The Unity in whose loving presence the universe unfolds is inside each person as a call to welcome the stranger, protect animals and the earth, respect the dignity of each person, think new thoughts, and help bring about ecological civilizations. - John Cobb & Farhan A. Shah

If you board the wrong train it is of no use running along the corridors of the train in the other direction. - Dietrich Bonhoeffer

God's justice is restorative rather than punitive; His discipline is merciful rather than punishing; His power is made perfect in weakness; and His grace is sufficient for all. – Anon

Our little [biblical] systems have their day; they have their day and cease to be. They are but broken lights of Thee, and Thou, O God art more than they. - Alfred Lord Tennyson

We can’t control God; God is uncontrollable. God can’t control us; God’s love is uncontrolling! - Thomas Jay Oord

Life in perspective but always in process... as we are relational beings in process to one another, so life events are in process in relation to each event... as God is to Self, is to world, is to us... like Father, like sons and daughters, like events... life in process yet always in perspective. - R.E. Slater

To promote societal transition to sustainable ways of living and a global society founded on a shared ethical framework which includes respect and care for the community of life, ecological integrity, universal human rights, respect for diversity, economic justice, democracy, and a culture of peace. - The Earth Charter Mission Statement

Christian humanism is the belief that human freedom, individual conscience, and unencumbered rational inquiry are compatible with the practice of Christianity or even intrinsic in its doctrine. It represents a philosophical union of Christian faith and classical humanist principles. - Scott Postma

It is never wise to have a self-appointed religious institution determine a nation's moral code. The opportunities for moral compromise and failure are high; the moral codes and creeds assuredly racist, discriminatory, or subjectively and religiously defined; and the pronouncement of inhumanitarian political objectives quite predictable. - R.E. Slater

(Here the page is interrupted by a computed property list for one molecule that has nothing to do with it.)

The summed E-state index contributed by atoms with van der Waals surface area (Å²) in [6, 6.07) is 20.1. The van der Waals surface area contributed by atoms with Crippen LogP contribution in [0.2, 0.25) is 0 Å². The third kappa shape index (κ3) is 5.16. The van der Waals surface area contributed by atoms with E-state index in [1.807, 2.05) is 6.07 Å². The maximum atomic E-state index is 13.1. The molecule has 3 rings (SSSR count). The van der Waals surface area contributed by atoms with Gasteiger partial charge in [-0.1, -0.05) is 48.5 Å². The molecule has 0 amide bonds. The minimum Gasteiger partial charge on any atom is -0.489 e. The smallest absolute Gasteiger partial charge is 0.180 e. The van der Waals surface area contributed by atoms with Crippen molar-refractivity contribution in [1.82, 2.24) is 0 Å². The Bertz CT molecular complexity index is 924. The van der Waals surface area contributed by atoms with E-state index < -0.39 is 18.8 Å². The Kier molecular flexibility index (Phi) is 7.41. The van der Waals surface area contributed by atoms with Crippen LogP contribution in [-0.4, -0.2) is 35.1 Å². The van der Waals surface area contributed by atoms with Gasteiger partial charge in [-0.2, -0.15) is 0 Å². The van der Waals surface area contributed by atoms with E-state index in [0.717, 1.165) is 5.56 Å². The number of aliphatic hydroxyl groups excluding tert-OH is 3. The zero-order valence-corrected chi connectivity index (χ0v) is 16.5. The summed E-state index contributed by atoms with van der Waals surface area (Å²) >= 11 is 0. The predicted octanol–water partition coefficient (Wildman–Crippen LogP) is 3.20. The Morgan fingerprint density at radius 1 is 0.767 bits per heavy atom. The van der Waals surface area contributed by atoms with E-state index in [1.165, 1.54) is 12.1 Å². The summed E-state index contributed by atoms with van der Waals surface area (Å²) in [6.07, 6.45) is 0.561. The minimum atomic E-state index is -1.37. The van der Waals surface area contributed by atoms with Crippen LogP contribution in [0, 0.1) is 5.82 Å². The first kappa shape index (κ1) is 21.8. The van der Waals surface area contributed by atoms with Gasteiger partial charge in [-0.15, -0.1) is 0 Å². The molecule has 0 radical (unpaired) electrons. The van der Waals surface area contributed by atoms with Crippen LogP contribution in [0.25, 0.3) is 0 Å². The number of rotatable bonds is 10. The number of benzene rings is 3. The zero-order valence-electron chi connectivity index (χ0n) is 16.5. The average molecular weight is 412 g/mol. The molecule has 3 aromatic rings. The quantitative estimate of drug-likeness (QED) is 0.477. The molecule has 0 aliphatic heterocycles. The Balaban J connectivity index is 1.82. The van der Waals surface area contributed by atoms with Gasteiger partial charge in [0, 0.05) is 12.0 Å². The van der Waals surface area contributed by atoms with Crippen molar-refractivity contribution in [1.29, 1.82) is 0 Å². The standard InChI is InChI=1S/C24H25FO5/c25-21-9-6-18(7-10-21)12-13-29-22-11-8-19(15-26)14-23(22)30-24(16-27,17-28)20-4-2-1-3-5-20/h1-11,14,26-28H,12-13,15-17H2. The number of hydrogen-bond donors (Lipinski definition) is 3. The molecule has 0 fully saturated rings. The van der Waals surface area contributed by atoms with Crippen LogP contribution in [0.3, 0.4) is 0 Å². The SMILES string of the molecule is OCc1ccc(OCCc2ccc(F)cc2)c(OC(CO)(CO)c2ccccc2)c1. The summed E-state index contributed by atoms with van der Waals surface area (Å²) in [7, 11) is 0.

God's love must both center and define the Christian faith and all religious or human faiths seeking human and ecological balance in worlds of subtraction, harm, tragedy, and evil. - R.E. Slater

In Whitehead’s process ontology, we can think of the experiential ground of reality as an eternal pulse whereby what is objectively public in one moment becomes subjectively prehended in the next, and whereby the subject that emerges from its feelings then perishes into public expression as an object (or “superject”) aiming for novelty. There is a rhythm of Being between object and subject, not an ontological division. This rhythm powers the creative growth of the universe from one occasion of experience to the next. This is the Whiteheadian mantra: “The many become one and are increased by one.” - Matthew Segall

Without Love there is no Truth. And True Truth is always Loving. There is no dichotomy between these terms but only seamless integration. This is the premier centering focus of a Processual Theology of Love. - R.E. Slater


Note: Generally I do not respond to commentary. I may read the comments but wish to reserve my time to write (or write from the comments I read). Instead, I'd like to see our community help one another and in the helping encourage and exhort each of us towards Christian love in Christ Jesus our Lord and Savior. - re slater

Tuesday, February 21, 2023

Divine Inspiration, Reading God's Word, & the Apocryphal Books of the Bible